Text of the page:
Since the original shaders slightly changed, I needed to update the modifications.
You can see the changes on GitHub.
And the unitypackage file is also in GitHub.
And now to support specular shaders…
A lot has happened since my last update!
First of all, I have joined Unity Technologies as a software developer!! This means I will be fixing some bugs, doing some code, and more. It’s an amazing place and I’m really happy.
For obvious reasons I cannot really talk about what I am currently working on inside Unity Technologies, but I will keep posting about my hobby projects, problems I’m facing, and code stuff 🙂
Unity has improved their 2d joints user interface, making my last post a bit redundant, however it was still a great learning experience and I will update the project soon ™ to remove code redundancies.
I have obtained a Razer OSVR Hacker Developer Kit, and am trying to get it to work with Steam VR, and may contribute to that project there. I like VR and open source, this is a good project.
I also created a ReactJS / THREE.js renderer (I had started working on this before joining Unity) and released it around a month ago, the reception was much better than I had expected, people are already using it for their projects! Even though it’s in alpha and I told them not to! Amazing! Here are some demos I made if you’re interested in that sort of thing: http://toxicfork.github.io/react-three-renderer-example/
Lately I have been working on an extension for Unity3D.
I tried to make a 2D platformer game and I quickly became frustrated with the amount of effort necessary to connect objects.
Here’s a few gifs to express my main issues:
So I use SourceTree and I love it. However it was crashing on me every time I tried to open a repository!
Additionally, my visual studio just stopped using line numbers as well, and was giving me an error message. So I looked it up.
So I went into my AppData/Local/Temp folder and saw there were more than 60 thousand files there! So I just deleted them all. That fixed it 😀
For a project of mine, I wanted to have custom clipping planes for objects, so that if an object is intersection with another, it would hide any part after the intersection.
It looks like this:
I decided to extend the Standard shader provided by Unity3D to achieve this effect.
This little snippet allows you to see which objects you are hovering over in the Unity3D hierarchy pane. It also shows which objects are being dragged.
Here’s the script. You will need to place this script into your Assets directory, inside the ‘Editor’ folder. If the ‘Editor’ folder does not exist, you need to create it.
How it works:
When the Unity3D editor loads, it calls the static constructor of this script. Then, the HighlighHelper hooks on to the scene view’s GUI callbacks, editor update callbacks, as well as the editor’s Hierarchy Pane’s item callbacks.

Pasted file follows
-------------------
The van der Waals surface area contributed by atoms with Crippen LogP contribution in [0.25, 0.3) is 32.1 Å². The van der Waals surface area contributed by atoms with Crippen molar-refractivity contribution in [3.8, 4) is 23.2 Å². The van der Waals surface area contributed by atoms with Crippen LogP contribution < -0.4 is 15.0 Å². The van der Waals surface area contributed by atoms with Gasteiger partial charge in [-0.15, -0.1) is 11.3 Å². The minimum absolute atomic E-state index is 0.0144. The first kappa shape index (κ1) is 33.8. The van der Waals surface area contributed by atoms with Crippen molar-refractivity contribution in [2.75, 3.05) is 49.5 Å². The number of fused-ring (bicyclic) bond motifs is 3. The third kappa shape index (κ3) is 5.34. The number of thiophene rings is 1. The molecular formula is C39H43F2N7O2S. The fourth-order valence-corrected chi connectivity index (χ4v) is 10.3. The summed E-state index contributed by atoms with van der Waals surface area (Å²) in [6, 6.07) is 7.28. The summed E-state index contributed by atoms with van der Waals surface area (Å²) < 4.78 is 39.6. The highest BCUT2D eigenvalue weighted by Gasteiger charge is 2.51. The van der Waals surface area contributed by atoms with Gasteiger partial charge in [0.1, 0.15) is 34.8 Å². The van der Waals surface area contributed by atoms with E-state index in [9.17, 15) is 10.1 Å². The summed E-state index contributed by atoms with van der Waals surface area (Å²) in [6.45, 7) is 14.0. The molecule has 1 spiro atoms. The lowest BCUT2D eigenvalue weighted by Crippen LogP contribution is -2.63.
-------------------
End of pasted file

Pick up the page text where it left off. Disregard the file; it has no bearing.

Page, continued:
Whenever the Unity3D editor updates, the script checks whether the user is hovering over the hierarchy pane or not. If so, then it allows the window to get MouseMove callbacks. It’s hacky, but it works! Then, during the MouseMove events, the script checks if the mouse is inside the rectangle of the name label for any gameobject in the hierarchy, and if so, it notes down which object’s name is hovered over.
The scene view gui method then looks up if any gameobjects match that ‘instance ID’, and draws some circles around them. It does the same for dragged objects. I hope it helps! If you have any questions, please write it in the comments.
Update: I have just created a repository for the script here: https://github.com/toxicFork/Unity3D-HighlightHelper so it will be easier to track any changes or allow any pull requests.
Edit: Update here!
Starling Framework’s spritesheets are described by the TextureAtlas XML files.
Recently I have donated to the KenneyLand crowdfund and Kenney (www.kenney.nl) has sent me an asset pack containing a lot of spritesheets and other great assets. The spritesheets also came with XML files next to them. I currently use Unity3D as my main development tool and wanted to use these spritesheets for some of my game ideas.
I will now explain how I wrote a script to let me easily slice 2D sprites.
We will use the UI pack: Space extension by Kenney as an example. The spritesheet looks like this:
The book teaches the readers how to:
You may view it in Packt!
Site was down for a while, this was caused by an update to WordPress which revealed that I had installed a bad plugin or theme. After a fresh install, it’s back! 😀 Please do let me know if there are any broken links (there probably will be).